There are two possible outcomes of a judicial review hearing: either the offender is denied a reduction in the parole ineligibility period or the offender is granted a reduction. If the offender is denied a reduction, the jury must set a time in the future when the offender may make another application. The date for the next application must be at least two years after the current judicial review hearing. If the offender is granted a reduction, the offender may apply to the National Parole Board (NPB) for release on parole after the reduced number of years has expired (Department of Justice Canada, 1997c).

A favourable judicial review decision does not result in automatic release on parole. The National Parole Board conducts a risk assessment of the offender and its decision is based on the risk the offender poses to the public should he or she be released. Offenders who are paroled while serving life sentences remain on parole for life unless parole is revoked and the offender is returned to prison. The offender, in this case, returns to the prison. The Board has no role in the judicial review process. However, once eligibility is established, the law gives the Board discretion to grant or deny parole.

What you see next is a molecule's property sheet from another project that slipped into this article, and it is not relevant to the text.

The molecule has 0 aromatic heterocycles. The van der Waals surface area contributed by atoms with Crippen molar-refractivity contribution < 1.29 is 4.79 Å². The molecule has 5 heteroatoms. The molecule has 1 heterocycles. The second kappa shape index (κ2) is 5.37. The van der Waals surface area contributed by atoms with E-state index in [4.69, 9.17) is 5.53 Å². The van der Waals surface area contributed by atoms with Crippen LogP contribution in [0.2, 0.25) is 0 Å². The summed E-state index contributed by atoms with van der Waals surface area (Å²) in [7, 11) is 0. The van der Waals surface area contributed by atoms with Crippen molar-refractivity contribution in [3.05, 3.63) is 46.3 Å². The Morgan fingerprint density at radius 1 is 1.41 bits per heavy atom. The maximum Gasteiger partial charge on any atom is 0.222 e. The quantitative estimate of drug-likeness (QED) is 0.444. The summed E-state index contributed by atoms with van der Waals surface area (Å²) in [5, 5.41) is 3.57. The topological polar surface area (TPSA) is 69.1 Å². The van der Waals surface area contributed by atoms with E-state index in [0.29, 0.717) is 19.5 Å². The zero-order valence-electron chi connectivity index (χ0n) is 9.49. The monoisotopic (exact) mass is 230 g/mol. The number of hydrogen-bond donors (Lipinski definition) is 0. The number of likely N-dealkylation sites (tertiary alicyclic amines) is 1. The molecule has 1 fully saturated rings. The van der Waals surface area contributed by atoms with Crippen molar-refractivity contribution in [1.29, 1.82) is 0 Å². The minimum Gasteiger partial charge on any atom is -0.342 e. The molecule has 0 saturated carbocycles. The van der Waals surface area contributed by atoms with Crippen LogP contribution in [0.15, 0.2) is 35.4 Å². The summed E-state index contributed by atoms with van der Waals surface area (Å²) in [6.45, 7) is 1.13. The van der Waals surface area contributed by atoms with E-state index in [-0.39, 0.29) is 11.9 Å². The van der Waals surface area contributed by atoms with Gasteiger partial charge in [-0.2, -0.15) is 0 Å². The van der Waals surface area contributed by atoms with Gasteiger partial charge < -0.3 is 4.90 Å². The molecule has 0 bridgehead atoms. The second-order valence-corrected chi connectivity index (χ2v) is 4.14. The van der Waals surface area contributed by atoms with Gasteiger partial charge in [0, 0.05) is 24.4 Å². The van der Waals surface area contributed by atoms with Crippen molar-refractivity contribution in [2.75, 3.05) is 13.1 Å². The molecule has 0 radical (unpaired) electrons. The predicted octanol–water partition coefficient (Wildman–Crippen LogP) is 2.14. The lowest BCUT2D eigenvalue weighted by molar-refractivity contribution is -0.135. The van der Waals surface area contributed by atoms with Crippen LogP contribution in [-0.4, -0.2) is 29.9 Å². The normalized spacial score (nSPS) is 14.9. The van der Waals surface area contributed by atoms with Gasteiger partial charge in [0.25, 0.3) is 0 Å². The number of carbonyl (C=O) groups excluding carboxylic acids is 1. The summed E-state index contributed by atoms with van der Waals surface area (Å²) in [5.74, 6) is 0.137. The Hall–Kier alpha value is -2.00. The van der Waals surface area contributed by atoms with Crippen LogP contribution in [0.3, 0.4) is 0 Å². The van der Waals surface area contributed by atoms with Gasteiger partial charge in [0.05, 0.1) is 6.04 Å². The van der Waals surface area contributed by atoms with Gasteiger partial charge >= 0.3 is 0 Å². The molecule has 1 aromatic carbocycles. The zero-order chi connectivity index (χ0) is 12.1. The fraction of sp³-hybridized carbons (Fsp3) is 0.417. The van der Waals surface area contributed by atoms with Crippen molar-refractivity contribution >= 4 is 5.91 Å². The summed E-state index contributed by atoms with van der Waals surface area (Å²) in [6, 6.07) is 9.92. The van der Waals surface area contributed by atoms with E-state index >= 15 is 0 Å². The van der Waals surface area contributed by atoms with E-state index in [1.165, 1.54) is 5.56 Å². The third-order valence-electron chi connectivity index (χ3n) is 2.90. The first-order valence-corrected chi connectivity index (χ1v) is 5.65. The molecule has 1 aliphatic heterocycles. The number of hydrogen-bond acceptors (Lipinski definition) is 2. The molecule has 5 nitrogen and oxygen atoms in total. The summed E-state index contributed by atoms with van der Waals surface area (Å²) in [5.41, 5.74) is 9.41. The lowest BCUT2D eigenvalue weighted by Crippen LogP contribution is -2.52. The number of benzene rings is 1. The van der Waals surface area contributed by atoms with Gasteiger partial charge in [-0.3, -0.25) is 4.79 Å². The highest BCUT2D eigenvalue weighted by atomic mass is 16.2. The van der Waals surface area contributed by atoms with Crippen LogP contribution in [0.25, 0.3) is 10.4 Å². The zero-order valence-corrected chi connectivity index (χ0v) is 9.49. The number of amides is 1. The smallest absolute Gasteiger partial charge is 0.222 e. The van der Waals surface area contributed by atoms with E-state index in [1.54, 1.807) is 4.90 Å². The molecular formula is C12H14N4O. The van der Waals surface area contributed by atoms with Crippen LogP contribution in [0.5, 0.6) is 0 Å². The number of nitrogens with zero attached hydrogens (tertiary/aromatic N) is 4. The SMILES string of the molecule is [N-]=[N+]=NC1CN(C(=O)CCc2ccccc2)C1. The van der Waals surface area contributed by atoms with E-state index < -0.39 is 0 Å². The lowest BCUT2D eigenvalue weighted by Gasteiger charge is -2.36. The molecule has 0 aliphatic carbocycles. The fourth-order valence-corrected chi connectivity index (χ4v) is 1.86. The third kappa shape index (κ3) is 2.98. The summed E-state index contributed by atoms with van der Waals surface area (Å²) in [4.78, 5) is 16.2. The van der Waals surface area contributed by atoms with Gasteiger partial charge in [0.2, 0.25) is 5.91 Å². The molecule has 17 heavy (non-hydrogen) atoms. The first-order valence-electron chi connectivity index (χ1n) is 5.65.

From the implementation of the faint hope clause until the end of July 1997, 328 inmates convicted of first and second degree murder became eligible to apply for judicial review. Out of the 328 inmates, only 82 offenders appeared before a jury. Of these, only 30% found themselves out of prison any earlier, and while 64 offenders received a reduction in parole ineligibility, only 3 (less than 10%) have encountered the law again - one for armed robbery, one for carrying a concealed weapon, and the last on a drug charge (D’Arcy, 1997). Interestingly, the number of jury reviews of life sentences under Section 745, and the applicants’ success rates, vary widely from province to province as can be seen in Table 1 below.

table 1

Note: Taken from National Parole Board, 1997, Table M-2.


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